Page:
In the end, the trees’ grievances were heard and as additional compensation the studio agreed to relocate each tree to a place of its choice. This oak picked this quiet hammock and has waited for a sympathetic ear to stroll by on the sandy yellow path.

Tuesday, February 1, 2011

Welcome to those following the blog trail of the Festival of the Trees. I will be posting several tree related photos and writings this month, so please stop back!
 

What better way to begin than with this massive oak located in Safety Harbor, FL




and a poem about the small oak in my own yard.



Advice to Parents


I have the tree everyone on my street hates.
The same tree the builder planted in every yard,
but mine is wild and gangly, a shock of twigs
and branches, with acorns that dangle freely.
The problem is that my tree resides in an area
that seeks conformity, where every plant must
be pruned and trimmed. Branches must be high,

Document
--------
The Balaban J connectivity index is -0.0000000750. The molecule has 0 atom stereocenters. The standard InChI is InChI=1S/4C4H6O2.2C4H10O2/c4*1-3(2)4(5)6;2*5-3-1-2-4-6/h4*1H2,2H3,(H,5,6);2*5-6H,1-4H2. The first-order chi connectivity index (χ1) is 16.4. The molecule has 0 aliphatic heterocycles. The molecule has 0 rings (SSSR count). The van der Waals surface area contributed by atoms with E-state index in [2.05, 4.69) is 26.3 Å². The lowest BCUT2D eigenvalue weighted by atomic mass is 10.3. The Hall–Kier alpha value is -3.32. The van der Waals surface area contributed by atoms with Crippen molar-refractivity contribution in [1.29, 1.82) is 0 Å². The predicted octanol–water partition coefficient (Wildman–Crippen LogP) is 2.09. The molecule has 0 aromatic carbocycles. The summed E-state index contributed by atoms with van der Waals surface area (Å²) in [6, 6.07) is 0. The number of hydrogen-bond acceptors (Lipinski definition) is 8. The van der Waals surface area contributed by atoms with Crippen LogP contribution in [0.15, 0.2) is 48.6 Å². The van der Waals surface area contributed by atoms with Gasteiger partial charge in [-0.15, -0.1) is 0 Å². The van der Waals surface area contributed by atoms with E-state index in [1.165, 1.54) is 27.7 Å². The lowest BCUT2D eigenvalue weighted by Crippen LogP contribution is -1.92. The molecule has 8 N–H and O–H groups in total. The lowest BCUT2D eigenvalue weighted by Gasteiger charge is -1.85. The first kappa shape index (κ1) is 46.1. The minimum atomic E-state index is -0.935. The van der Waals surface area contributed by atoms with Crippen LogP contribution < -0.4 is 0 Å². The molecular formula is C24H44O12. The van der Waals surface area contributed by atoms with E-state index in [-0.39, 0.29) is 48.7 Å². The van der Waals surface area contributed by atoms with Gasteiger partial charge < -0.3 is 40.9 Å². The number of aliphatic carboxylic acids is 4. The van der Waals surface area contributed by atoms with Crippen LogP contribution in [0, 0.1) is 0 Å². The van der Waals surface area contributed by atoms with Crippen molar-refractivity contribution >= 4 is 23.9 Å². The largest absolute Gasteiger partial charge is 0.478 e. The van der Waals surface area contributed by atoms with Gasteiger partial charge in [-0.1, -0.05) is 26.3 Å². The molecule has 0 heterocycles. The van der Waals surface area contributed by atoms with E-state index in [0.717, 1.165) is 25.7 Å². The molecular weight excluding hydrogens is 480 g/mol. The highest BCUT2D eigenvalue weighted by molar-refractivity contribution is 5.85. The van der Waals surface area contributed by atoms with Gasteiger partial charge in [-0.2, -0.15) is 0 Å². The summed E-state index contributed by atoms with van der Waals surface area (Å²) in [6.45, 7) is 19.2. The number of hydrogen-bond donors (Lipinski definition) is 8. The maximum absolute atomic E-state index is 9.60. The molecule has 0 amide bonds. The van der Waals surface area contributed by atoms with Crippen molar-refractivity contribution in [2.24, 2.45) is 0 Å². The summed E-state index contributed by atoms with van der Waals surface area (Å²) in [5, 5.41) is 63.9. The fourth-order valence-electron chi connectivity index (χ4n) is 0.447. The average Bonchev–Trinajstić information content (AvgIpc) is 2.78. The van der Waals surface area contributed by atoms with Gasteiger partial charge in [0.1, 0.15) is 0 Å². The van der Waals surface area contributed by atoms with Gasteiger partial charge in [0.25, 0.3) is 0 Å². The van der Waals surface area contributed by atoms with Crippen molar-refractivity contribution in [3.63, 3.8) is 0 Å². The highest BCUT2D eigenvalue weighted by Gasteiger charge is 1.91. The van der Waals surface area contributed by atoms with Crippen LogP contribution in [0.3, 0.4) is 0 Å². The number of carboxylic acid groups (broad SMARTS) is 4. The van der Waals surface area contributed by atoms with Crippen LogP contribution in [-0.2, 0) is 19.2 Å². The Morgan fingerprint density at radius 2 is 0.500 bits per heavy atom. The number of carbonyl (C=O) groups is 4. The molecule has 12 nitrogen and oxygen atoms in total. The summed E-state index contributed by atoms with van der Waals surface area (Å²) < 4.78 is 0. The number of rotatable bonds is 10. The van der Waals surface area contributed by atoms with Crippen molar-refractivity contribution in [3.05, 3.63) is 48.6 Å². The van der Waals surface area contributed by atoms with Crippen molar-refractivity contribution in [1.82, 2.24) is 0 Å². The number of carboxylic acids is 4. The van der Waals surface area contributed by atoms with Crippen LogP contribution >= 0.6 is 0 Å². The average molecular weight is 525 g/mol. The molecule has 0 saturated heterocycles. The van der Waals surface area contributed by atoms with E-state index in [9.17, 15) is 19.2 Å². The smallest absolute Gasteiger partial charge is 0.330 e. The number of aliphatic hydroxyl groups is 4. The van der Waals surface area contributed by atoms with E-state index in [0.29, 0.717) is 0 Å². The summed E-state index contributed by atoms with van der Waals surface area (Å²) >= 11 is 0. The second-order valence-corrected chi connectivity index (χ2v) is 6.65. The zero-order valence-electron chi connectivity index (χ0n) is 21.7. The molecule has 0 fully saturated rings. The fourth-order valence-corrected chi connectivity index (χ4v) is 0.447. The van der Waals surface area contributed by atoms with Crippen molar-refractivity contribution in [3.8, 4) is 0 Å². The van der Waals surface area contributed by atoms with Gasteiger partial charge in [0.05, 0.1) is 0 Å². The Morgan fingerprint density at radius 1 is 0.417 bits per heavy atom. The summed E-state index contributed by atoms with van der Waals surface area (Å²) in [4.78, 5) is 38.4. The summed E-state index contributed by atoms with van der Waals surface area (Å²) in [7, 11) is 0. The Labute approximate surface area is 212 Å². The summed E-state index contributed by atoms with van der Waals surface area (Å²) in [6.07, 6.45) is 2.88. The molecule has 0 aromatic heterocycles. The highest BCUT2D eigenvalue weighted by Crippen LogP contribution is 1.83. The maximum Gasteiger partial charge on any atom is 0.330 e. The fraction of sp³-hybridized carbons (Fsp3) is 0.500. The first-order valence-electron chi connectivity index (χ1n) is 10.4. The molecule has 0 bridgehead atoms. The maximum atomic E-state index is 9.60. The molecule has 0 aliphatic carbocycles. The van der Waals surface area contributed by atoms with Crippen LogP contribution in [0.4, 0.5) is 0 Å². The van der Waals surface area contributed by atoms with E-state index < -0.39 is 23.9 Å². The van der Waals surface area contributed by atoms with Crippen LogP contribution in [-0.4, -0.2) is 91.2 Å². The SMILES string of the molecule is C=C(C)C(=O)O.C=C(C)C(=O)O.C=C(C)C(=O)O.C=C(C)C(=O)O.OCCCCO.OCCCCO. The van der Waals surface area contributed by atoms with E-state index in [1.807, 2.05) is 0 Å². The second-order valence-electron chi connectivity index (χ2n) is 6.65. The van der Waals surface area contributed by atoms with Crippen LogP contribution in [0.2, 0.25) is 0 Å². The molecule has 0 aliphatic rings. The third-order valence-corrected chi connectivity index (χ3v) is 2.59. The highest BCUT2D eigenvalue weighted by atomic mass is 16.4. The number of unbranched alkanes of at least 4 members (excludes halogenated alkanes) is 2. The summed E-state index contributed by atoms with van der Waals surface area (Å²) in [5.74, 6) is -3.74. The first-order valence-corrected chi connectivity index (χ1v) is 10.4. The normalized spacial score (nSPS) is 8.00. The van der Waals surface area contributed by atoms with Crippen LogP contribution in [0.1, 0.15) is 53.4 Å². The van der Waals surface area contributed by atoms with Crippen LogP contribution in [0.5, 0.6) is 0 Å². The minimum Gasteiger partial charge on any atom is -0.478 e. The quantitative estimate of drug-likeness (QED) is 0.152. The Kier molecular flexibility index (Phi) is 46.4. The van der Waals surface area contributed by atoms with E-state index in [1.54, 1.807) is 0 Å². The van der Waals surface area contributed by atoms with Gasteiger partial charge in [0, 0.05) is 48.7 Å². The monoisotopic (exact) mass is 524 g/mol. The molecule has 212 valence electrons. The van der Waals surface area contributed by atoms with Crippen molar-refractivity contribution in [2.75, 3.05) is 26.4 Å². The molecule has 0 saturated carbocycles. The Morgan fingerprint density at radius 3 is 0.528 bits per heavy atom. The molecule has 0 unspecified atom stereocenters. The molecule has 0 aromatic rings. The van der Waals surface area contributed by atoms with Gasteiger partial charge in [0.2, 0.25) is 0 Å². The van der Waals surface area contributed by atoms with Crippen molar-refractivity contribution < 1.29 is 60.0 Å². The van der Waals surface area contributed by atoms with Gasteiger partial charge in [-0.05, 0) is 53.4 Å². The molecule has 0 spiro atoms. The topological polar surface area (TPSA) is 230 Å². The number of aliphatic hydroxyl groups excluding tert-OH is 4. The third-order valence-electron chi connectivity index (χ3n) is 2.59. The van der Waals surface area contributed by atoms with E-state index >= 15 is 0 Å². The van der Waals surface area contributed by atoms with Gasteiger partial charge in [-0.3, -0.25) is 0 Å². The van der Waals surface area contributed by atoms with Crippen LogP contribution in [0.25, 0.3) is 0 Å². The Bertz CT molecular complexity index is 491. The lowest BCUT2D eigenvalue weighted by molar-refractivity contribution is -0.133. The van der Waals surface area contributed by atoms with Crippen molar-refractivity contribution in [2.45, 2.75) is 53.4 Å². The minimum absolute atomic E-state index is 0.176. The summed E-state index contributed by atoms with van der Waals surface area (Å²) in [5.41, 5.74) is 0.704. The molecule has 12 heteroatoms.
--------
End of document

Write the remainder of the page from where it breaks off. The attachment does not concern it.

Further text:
so folks who don’t watch where they’re walking
won’t get poked in the forehead or eye. My tree is not
a pretty tree with its thrust and parry beyond boundaries
of acceptability. It gropes into spaces that interfere
with UPS or FEDEX trucks with drivers in conforming
uniforms delivering conforming packages to tan homes.
My tree dares to poke leaves into spaces which defy
the sheer madness of conformity. Its gathering of Spanish
and ball moss has choked the life out of smaller branches,
in a place where death is not allowed. If my tree could talk
it would not be in a shameful whisper. Nor would it bore us
in some cloned monotone.  It would shout and scream:
“Look at me! With my gnarly bark and scraggly tentacles,
my unkempt beard. Gaze upon the glory of my wildness.”